Column: EACOM president wants continued government investment in forestry roads: Access roads provide lifeline to remote northeastern Ontario communities.

Author:Edgson, Kevin
Position:NEWS - Column

Northern Ontario is known for its vast forests, many lakes, and outdoor adventure offerings.

Since 2005, the Ontario government has invested in the construction and maintenance of forest access roads across the province.

Distances are long in Ontario. Thunder Bay is 1,400 kilometres from Toronto. That is 15 hours of driving, and you are just starting to get remote.

The forest access roads program expands on the provincial highway network to strengthen multi-use public infrastructure. Thanks to this government infrastructure program, many roads, bridges, and water crossings are maintained, repaired, and replaced annually.

A well-known example is the Sultan Road, a 115-kilometre road connecting Chapleau to Sudbury that saves motorists hours off that east-west trip and provides land access to recreationists.

EACOM's Woodlands team makes sure to have it groomed each spring before the May long weekend traffic and looks after its year-long maintenance.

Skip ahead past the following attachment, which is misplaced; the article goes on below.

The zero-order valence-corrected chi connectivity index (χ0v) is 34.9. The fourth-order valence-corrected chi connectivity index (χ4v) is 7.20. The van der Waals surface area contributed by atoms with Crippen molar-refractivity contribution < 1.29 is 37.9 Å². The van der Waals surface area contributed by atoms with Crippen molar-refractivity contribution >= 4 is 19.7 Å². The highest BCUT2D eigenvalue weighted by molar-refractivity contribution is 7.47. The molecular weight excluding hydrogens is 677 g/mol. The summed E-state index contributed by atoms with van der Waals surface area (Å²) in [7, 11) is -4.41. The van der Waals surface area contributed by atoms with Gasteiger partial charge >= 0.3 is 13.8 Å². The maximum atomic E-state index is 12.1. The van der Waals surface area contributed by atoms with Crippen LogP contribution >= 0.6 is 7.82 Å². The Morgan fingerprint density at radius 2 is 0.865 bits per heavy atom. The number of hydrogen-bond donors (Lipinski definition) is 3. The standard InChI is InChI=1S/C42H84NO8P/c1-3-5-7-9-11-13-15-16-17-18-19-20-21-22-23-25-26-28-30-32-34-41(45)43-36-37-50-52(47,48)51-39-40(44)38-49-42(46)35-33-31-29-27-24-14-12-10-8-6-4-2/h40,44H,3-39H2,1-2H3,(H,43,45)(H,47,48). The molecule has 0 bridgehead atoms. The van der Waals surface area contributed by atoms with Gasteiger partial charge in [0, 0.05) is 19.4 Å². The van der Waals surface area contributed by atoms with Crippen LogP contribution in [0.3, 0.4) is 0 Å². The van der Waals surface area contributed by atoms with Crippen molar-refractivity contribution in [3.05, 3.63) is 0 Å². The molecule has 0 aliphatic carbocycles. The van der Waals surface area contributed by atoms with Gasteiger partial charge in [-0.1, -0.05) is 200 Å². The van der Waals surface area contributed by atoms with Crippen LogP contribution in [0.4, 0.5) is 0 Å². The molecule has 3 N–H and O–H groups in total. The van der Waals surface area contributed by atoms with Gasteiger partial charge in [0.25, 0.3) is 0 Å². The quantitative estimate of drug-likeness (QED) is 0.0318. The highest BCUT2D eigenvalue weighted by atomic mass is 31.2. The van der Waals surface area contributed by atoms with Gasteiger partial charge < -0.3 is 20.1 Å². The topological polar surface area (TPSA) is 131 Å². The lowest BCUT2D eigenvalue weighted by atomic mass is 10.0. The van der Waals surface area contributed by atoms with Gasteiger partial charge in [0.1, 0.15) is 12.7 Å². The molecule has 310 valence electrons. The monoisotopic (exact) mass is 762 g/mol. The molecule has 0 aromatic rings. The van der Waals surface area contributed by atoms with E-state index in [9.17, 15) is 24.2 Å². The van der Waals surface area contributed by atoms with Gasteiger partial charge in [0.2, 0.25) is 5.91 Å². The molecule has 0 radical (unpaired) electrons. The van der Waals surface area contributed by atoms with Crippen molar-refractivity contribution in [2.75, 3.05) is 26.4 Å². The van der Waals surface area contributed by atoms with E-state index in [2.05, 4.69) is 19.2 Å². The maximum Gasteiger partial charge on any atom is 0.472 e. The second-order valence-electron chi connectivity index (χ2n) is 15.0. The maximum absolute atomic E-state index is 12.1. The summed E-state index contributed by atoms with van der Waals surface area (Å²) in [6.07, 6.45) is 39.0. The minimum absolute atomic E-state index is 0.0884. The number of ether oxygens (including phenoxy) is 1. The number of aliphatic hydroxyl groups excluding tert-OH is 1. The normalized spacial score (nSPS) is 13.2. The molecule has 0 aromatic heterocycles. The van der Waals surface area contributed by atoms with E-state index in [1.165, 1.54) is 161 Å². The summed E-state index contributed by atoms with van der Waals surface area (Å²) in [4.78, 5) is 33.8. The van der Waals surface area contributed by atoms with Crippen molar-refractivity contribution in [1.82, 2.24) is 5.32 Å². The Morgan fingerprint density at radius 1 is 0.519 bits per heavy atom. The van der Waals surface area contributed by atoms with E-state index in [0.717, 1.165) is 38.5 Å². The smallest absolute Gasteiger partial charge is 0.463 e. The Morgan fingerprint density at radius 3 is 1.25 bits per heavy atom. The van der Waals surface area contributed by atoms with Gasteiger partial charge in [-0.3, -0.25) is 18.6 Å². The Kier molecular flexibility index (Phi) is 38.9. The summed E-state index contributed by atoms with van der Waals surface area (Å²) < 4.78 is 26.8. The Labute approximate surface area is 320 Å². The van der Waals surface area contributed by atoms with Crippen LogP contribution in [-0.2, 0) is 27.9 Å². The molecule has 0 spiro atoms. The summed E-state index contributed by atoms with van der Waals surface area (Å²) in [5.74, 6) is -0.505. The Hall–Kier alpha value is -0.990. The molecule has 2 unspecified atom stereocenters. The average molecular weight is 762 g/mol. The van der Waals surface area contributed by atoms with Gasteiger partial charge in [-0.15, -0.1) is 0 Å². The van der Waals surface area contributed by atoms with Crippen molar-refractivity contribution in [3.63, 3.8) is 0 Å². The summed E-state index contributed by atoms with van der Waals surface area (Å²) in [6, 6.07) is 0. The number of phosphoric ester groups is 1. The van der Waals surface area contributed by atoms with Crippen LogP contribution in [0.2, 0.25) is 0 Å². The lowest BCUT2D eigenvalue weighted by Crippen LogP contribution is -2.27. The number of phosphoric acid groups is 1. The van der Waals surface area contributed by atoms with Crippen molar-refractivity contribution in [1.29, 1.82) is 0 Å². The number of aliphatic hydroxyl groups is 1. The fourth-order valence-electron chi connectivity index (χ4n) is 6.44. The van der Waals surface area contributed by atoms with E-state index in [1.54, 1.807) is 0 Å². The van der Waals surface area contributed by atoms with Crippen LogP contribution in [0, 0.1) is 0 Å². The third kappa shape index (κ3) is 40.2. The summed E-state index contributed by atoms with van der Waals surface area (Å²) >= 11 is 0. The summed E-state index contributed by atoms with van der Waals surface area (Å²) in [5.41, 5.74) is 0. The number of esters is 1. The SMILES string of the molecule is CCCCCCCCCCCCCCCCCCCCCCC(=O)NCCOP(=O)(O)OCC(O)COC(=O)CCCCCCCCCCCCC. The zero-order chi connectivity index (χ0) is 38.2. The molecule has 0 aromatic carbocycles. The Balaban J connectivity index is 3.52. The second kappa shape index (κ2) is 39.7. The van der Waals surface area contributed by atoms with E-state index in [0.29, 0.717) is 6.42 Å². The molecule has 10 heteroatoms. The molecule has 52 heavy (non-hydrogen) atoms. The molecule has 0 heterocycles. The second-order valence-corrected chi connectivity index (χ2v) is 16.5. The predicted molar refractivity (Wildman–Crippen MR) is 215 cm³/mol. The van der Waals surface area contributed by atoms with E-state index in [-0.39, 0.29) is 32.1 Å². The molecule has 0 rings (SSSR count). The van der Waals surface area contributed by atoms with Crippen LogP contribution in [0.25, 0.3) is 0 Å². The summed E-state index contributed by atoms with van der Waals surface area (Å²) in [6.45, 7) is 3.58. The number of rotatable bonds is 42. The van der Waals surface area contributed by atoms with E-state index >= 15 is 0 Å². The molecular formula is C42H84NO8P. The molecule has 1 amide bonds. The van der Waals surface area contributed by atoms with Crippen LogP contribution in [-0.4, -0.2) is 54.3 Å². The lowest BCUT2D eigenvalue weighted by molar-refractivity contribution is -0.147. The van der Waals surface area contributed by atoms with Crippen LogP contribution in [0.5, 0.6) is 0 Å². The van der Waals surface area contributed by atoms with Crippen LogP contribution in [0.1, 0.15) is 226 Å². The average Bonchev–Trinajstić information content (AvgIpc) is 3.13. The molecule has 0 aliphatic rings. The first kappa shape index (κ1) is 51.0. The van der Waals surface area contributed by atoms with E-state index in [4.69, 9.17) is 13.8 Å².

In remote areas, one road can also be the lifeline of a community--its only connection to its distant neighbours and a vital supply line of food, medication, and other goods.

Northwest of Sudbury, the 160-kilometre West Branch Road provides access to the Sagamok Anishnawbek First Nation's Ritchie Falls Resort and many cottage owners.

The year 2018 marked Ontario as the hottest wildfire season in recent memory.

Forest access roads provided a critical link for emergency services during the fire known as North Bay 72, which grew to more than...

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